There was some important substance to this exchange. How can Mr. Ignatieff claim that this election is about respect for Parliament, when Mr. Ignatieff himself does not respect Parliament enough to participate in its work?
There was also some important optics to this exchange. Mr. Ignatieff was clearly unprepared for this attack from Mr. Layton. He was knocked back on his heels, stuttering and sputtering, and so proved less able than his tough, focused, experienced and more effective New Democrat opponent. There is therefore much for Canadians looking for their best alternative to Mr. Harper to learn from this moment of the debates.
Mr. Layton also made the points I do above: Mr. Ignatieff is on a bit of an odd dime portraying himself as Mr. Harper's only opponent, when he was Mr. Harper's best friend in the last Parliament. Mr. Ignatieff kept Mr. Harper in office, and supported all of his key initiatives, including the corporate tax cuts Mr. Ignatieff has built his policy offer around.
Then on to the Conservatives. Unlike Mr. Ignatieff, Mr. Layton does not agree with Mr. Harper's policies and did not instruct his caucus to support them in Parliament. So he could offer a detailed and credible critique of Mr. Harper's policies - his own contempt for Parliament; his failure to address the environment; the fact that he is an opponent of public medicare, as Canada heads into crucial negotiations over health funding; the fact that Mr. Harper's "pay the rich and everyone else will benefit" economic policies are our economy's problem, not the solution.
Most Canadians, in both languages, agree with these points. So then - putting himself forward as a real alternative. You have the substance of his pitch above. What remains are the optics of it. Canadians, French and English, like and trust Mr. Layton. And in particular they like and trust the genial, committed, tough-but-willing-to-work-with-others Mr. Layton who showed up for those debates.
So what are we left with? Mr. Harper's first two weeks and his debate performance basically cancel each other out. And so he seems to find himself right about where he was at the end of the last election. What remains to be seen is if the Conservatives can wage a more efficient ground game than last time, or finally find something to say that appeals to the mainstream in English and French Canada.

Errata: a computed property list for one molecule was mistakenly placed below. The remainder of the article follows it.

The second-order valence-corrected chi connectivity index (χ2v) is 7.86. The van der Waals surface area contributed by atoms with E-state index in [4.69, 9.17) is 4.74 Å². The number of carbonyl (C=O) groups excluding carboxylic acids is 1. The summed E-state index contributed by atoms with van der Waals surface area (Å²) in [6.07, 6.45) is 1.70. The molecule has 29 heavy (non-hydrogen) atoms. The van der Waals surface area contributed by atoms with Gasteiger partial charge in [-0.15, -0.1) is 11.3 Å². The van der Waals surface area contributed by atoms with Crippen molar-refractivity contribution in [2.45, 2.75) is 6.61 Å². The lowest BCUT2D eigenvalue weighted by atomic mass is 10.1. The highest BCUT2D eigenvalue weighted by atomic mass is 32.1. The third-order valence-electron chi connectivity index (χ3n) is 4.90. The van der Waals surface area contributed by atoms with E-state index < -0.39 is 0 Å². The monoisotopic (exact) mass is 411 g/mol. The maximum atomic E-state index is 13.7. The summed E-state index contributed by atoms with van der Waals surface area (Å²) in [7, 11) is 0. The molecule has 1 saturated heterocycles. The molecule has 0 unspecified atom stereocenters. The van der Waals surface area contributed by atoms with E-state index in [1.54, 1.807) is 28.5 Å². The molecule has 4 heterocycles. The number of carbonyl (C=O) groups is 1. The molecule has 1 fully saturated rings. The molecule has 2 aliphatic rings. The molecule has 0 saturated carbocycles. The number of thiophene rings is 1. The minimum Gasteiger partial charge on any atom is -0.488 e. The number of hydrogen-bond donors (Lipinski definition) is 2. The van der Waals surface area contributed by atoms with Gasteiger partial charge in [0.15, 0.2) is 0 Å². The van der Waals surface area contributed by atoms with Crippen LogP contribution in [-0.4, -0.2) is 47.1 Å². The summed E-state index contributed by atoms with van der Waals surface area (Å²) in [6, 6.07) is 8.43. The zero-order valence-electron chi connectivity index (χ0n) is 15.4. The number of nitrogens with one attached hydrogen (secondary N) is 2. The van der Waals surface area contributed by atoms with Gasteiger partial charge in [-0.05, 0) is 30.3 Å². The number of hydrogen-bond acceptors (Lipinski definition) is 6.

Mr. Layton put the Liberal pitch to his supporters back on its heels, at least for the time being. He offered the best criticism by a national party leader of Mr. Harper's policies - not too surprisingly, since he is the only national party leader who actually opposes those policies. And he succeeded nicely at reminding Canadians why they like and trust him, in both official languages.
Mr. Layton also had a smoked meat at Schwartz's in Montreal the day after the debate - a small but (for some of us) potent symbol of what might just prove to be the most important development in this campaign. And that is, maybe just maybe, the beginnings of a change in how Francophone Quebeckers approach federal politics, courtesy of Mr. Layton.
Mr. Ignatieff is going to have to rebuild his "only I am entitled to your vote" message from a blank sheet of paper after these debates. His attempt to turn the election into a debate about semantics doesn't seem to be flourishing so far. He did prove himself to be a more substantial, thoughtful, and well-spoken public figure than the crayon caricatures in Conservative advertising - almost inevitably so. That is the spark he has to work with during the last half of this election campaign.
Great fun, all in all. As Maclean's Andrew Coyne acknowledged in a recent tweet, Canada has an excellent set of leaders to pick from. They are talking about important things. And, I add, the debates and how they have been heard just might make this election surprisingly surprising, and not in a bad way.